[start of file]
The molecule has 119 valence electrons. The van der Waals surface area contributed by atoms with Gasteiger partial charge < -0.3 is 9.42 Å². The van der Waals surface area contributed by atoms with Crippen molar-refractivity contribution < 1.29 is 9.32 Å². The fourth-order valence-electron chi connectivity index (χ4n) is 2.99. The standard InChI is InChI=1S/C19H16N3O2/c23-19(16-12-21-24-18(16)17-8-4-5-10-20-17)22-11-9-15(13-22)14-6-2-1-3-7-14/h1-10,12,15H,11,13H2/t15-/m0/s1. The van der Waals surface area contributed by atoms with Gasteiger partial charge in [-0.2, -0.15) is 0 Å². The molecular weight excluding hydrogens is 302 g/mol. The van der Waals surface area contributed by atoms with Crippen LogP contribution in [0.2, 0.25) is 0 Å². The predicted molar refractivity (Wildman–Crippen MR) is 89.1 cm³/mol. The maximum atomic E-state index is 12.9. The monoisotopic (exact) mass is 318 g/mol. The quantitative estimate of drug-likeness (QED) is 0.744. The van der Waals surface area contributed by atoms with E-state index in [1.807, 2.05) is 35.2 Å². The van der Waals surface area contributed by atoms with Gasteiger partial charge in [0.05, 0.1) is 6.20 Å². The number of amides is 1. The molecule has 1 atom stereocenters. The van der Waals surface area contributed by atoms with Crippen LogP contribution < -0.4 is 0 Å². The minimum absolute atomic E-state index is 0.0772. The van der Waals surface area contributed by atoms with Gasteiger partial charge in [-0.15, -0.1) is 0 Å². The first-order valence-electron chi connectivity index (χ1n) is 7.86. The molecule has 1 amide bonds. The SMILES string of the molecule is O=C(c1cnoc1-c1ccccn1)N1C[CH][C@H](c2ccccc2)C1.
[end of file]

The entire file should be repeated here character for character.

The molecule has 119 valence electrons. The van der Waals surface area contributed by atoms with Gasteiger partial charge < -0.3 is 9.42 Å². The van der Waals surface area contributed by atoms with Crippen molar-refractivity contribution < 1.29 is 9.32 Å². The fourth-order valence-electron chi connectivity index (χ4n) is 2.99. The standard InChI is InChI=1S/C19H16N3O2/c23-19(16-12-21-24-18(16)17-8-4-5-10-20-17)22-11-9-15(13-22)14-6-2-1-3-7-14/h1-10,12,15H,11,13H2/t15-/m0/s1. The van der Waals surface area contributed by atoms with Gasteiger partial charge in [-0.2, -0.15) is 0 Å². The molecular weight excluding hydrogens is 302 g/mol. The van der Waals surface area contributed by atoms with Crippen LogP contribution in [0.2, 0.25) is 0 Å². The predicted molar refractivity (Wildman–Crippen MR) is 89.1 cm³/mol. The maximum atomic E-state index is 12.9. The monoisotopic (exact) mass is 318 g/mol. The quantitative estimate of drug-likeness (QED) is 0.744. The van der Waals surface area contributed by atoms with E-state index in [1.807, 2.05) is 35.2 Å². The van der Waals surface area contributed by atoms with Gasteiger partial charge in [0.05, 0.1) is 6.20 Å². The number of amides is 1. The molecule has 1 atom stereocenters. The van der Waals surface area contributed by atoms with Crippen LogP contribution < -0.4 is 0 Å². The minimum absolute atomic E-state index is 0.0772. The van der Waals surface area contributed by atoms with Gasteiger partial charge in [-0.15, -0.1) is 0 Å². The first-order valence-electron chi connectivity index (χ1n) is 7.86. The molecule has 1 amide bonds. The SMILES string of the molecule is O=C(c1cnoc1-c1ccccn1)N1C[CH][C@H](c2ccccc2)C1.